When it comes to blog and food photography trends, I’m a little behind the times. You have probably noticed the teal, white or brown rustic wood backgrounds we bloggers are using for food photography backgrounds. You probably know that Google Reader, a resource for following the blogs you love, is going caput in July. The purpose of this post is to show you a simple DIY photography board tutorial for using as photo backgrounds and introduce you to my new blog feed through Bloglovin’.
In case you aren’t familiar with Bloglovin’, here’s how it works: You go to the site, sign up using your email address or Facebook account. You then add the icon that looks like a white plus sign with light blue background to your toolbar (similar to the “pin it” option you add for using pinterest), which allows you easy access to your Bloglovin’ account.
This way, you can click on the icon on your toolbar and track what your favorite bloggers are doing on their blog and through their social media. I encourage you to follow me. You can either click on the link that reads, “Follow my blog with Bloglovin’” or click on my cute orange eggplant icon on my sidebar. See?
Setting it all up is easy and it’s truly worth the 3 minutes it takes to complete the process. Once you’re finished, Bloglovin’ is like a newsfeed for all the blogs you enjoy visiting so that you don’t have to type in each and every blog URL or go to each and every social media site. It’s all in one place. Boom. Blog Stalking!
Now for a DIY Photography Board lesson:
One of my favorite things to do is hop on pinterest and see how other people style food. It’s no mystery that rustic, moody photos are in-style and while I LOVE looking at these photos, this type of photography isn’t exactly “me.” Herein lies my issue: one of my goals for my cookbook is to have a great deal of variation in my photographs. Since I own one dining room table, one coffee table, and one cutting board, I decided to make some photography boards in order to boost the variety.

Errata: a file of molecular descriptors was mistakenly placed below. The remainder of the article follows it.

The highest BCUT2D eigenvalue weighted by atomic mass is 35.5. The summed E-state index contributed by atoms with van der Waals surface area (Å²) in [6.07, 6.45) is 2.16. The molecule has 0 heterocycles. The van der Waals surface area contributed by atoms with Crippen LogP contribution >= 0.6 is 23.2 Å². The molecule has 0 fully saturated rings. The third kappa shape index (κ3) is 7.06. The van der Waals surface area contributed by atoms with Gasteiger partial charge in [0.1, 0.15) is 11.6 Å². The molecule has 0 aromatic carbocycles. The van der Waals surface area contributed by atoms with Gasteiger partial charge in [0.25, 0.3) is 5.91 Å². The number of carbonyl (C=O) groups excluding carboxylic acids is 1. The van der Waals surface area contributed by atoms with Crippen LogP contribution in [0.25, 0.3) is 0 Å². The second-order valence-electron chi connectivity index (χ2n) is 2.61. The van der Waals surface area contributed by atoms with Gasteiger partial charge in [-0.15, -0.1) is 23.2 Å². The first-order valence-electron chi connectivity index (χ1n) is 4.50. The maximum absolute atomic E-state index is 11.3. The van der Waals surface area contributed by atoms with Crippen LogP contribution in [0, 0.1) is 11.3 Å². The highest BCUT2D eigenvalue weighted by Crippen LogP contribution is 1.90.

Here’s how I did it:
- I collected wood that was literally sitting outside my boyfriend’s brother’s house. They are old 2 x 4s which were already cracked and mossy, making them extra crappy and rustic. SCORE! I took 7 of them and each one was about 9’ long. Note: you can also purchase 2” x 4”s but I pretty much guarantee you can find wood laying around…talk to your friends and family. If you know someone who works a job that requires a lot or shipping, old pallets will work too!!
- I used a skill saw to cut the boards into 3-foot lengths.
- I went to Lowe’s and bought Valspar paint samples. I purchased colors that were already out on display but note that you can request any color from the gentleperson behind the paint counter. They will mix up any color you’d like. These samples cost $2.98 each and I purchased three initially and then went back for a fourth color.
- I also purchased a cheapo paintbrush for $1.87 or something ridiculous. You can also buy a foam brush, which is also stupid cheap.
- I took my supplies home, laid my boards out in the sun and got sloppy with them. I dipped the paintbrush in one color and painted a long line along the full length of the board. I repeated this until I felt I had enough paint. For me, less is better…the less paint, the more old and rustic the wood turns out. You will not come even close to using a full sample, so you will have leftover paint for other projects. I find 4 to 5 of the 3’ boards is plenty space for snapping food photos on.
You can paint on both sides of each board, maximizing the use of your wood. I did this with 4 colors, so 8 boards was all I needed.
And that’s it! The boards took about 5 minutes to dry completely, so from start to finish, the money and time investment was minimal.
Note: You can purchase wood glue to seal your boards together to make a plank, but I have left mine loose.
TOTAL COST OF DIY PHOTOGRAPHY BOARDS:
1 Paintbrush @ $1.87 + 4 Valspar Paint Samles @ $2.98 each = $13.97.
You can get creative with the type of wood, color of paint and technique you use. Whatever you end up doing, stay true to your style!
No sanding, no primer-ing, no maintenance. No time at all!